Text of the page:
I’ve loved water ever since I was a kid. Back in England, my parents used to struggle to get me out of the bathtub. When my dad was eight years old he watched a documentary about mountain gorillas and has loved them ever since. Like father, like daughter: when I was eight I watched a documentary about crocodiles and sharks and fell in love with them both. But quickly (after a week) I realised that my fascination for sharks and the ocean was more intense. I read all the books, watched all the documentaries and dragged my family around any aquarium I could nag them to take me to. That passion never waned, so I decided to pursue an undergraduate degree in marine biology. But before embarking on it I thought I’d better make sure I wasn’t scared of sharks when face to face with them in the water. So I went to South Africa and volunteered to work with white sharks (go big or don’t bother, I thought). Well… I ended up loving it! I completed my undergraduate degree and went on to volunteer, and eventually do my PhD research, at Bimini Biological Field Station in The Bahamas. During that time I learned a lot, including that being on or in the water always makes things feel better (particularly if there’s a shark or two involved!).
I am a postdoctoral researcher based at the Fisheries Ecology and Conservation Lab at Florida Atlantic University’s Harbor Branch Oceanographic Institute. My research takes me to both the east and the west coasts of Florida, where I study different species of large marine fish. With the help of the Save Our Seas Foundation small grant, I’m working in the Indian River Lagoon, a subtropical estuary that spans 40% of Florida’s Atlantic coast. It is an important habitat for many animals, including multiple species of sharks and rays. However, this area is also subjected to significant human-related disturbance, such as boat traffic, fishing and nutrient run-off.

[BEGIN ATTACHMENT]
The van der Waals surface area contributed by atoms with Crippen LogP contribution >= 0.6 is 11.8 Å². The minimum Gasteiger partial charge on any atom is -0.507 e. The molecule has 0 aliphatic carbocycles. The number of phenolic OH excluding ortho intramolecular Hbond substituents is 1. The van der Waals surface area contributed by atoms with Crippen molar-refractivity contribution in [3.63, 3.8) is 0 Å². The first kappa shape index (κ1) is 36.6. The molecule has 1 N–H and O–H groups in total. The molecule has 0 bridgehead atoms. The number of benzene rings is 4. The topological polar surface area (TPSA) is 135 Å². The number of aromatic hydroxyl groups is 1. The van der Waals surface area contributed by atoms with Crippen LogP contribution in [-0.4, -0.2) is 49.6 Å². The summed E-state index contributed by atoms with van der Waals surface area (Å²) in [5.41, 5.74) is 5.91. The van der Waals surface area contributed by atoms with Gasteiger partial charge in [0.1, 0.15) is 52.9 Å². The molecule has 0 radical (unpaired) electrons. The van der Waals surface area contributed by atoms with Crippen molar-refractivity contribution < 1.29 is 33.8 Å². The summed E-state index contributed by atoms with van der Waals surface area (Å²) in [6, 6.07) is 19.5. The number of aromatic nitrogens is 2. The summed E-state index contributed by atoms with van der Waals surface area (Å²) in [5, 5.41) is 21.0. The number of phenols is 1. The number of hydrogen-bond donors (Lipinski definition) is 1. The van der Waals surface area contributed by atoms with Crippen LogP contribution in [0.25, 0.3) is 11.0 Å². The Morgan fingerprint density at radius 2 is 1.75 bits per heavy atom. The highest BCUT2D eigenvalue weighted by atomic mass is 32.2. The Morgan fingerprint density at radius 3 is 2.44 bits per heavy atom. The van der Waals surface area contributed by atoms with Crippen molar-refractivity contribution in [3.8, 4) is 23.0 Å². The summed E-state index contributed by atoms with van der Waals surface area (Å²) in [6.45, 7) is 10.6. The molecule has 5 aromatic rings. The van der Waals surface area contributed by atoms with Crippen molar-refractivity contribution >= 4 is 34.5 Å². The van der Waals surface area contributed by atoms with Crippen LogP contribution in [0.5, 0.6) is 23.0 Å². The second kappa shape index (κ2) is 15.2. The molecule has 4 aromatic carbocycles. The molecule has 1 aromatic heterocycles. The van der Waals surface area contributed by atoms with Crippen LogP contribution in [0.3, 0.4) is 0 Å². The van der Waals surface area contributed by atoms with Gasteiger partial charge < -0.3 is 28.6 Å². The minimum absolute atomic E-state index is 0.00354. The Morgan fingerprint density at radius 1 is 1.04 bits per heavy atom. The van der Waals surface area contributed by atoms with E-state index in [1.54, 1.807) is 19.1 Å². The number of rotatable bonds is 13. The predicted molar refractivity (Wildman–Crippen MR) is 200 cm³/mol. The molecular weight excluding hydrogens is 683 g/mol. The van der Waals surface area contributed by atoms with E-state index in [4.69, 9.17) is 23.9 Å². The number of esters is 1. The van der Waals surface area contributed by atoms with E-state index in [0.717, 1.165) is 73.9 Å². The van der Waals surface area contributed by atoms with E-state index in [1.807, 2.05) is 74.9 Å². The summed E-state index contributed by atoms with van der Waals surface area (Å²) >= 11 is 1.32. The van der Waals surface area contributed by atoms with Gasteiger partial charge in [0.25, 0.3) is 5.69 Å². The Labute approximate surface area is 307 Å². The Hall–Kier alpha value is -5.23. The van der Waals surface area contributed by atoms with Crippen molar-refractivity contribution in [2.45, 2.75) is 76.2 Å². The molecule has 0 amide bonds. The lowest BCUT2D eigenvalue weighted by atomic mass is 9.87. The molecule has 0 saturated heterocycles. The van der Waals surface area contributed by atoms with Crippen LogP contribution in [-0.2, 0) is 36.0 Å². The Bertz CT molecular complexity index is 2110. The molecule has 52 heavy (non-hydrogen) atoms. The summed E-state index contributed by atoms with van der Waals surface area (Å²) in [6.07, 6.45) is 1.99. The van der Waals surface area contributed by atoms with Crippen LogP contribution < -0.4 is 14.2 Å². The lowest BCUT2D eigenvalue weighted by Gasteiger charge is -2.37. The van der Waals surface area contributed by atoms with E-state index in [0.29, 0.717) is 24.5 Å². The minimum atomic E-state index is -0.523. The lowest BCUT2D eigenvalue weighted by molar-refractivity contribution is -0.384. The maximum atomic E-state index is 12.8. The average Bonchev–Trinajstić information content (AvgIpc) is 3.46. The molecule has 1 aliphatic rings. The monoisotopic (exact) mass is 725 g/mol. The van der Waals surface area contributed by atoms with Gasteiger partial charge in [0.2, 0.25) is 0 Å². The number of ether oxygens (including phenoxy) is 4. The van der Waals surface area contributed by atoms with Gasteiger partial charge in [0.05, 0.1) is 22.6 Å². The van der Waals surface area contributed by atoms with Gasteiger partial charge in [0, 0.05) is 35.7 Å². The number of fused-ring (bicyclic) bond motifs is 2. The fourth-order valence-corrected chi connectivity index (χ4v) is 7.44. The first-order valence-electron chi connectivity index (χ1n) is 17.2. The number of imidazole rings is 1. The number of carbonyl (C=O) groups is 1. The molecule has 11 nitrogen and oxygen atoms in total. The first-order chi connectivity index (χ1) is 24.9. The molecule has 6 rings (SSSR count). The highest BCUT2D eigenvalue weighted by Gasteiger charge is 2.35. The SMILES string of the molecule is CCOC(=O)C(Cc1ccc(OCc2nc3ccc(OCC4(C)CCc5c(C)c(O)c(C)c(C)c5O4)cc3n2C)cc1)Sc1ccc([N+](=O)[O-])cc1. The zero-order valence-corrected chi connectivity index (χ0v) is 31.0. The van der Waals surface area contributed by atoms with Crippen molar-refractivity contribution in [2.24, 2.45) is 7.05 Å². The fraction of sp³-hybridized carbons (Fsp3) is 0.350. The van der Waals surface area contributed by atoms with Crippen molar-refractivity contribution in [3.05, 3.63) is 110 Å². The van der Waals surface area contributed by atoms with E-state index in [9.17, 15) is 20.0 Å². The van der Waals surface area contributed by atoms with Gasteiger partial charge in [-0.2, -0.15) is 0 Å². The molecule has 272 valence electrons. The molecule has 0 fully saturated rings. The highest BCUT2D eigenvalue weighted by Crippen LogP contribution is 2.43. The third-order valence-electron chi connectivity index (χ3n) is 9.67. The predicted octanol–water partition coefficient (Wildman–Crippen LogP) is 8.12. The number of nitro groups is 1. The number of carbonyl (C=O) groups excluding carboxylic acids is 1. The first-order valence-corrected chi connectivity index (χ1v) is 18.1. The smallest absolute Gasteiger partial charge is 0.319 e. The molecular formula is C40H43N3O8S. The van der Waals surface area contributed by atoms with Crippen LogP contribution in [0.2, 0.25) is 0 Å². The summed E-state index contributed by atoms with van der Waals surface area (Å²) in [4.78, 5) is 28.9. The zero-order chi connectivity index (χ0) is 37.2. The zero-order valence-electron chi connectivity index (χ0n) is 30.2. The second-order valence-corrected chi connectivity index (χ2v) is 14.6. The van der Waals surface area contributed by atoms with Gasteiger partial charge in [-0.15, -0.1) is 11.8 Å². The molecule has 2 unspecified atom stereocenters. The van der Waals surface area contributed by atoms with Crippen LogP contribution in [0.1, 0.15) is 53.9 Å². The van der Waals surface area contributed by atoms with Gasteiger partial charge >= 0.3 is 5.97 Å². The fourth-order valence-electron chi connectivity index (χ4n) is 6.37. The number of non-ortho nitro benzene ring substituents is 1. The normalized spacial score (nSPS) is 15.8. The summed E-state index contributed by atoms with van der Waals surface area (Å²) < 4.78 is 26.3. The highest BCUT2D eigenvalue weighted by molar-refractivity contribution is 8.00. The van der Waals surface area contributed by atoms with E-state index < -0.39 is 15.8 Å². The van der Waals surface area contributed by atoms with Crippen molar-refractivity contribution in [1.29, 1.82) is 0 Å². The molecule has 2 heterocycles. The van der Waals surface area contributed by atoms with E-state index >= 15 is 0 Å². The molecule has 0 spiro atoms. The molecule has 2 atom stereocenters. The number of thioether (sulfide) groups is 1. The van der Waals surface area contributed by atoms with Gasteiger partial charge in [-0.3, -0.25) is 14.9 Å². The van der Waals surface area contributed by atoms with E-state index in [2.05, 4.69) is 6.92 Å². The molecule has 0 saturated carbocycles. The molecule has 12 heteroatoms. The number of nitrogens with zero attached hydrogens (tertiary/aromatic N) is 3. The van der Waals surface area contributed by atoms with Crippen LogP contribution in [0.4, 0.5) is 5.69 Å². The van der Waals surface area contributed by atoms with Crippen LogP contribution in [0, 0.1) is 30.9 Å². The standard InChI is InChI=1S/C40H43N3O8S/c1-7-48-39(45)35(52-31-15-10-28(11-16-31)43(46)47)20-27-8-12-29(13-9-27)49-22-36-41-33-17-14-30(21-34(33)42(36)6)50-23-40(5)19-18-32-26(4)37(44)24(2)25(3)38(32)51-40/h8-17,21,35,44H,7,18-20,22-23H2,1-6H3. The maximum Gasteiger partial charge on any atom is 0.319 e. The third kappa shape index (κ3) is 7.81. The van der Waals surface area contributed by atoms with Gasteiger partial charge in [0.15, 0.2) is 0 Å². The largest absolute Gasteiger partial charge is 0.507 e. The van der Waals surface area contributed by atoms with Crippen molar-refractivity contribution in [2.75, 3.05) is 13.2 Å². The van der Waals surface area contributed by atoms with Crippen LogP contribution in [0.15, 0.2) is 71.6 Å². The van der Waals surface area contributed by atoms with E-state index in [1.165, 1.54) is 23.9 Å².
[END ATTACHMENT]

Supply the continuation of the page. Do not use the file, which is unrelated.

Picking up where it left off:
For this project I am looking at the impact of harmful algal blooms (HABs) on the activity of juvenile bull sharks in the Indian River Lagoon. HABs occur when concentrations of algae grow out of control. In doing so, they can have harmful effects on animals that reside in that body of water, as well as humans living nearby. The Indian River Lagoon is one of the most species-diverse estuaries in the USA, but in recent years it has experienced reoccurring HABs. These are expected to continue until effective management strategies are established to mitigate them. The lagoon is also an important nursery for bull sharks, but very little is known about how the juvenile sharks respond to the blooms. We are using accelerometers to give us insight into their response. These devices can monitor body movement and be used to identify behaviours so that scientists can understand more about an animal’s activity without having to observe it directly. This is important, as the behaviour of an animal can impact the structure of an ecosystem.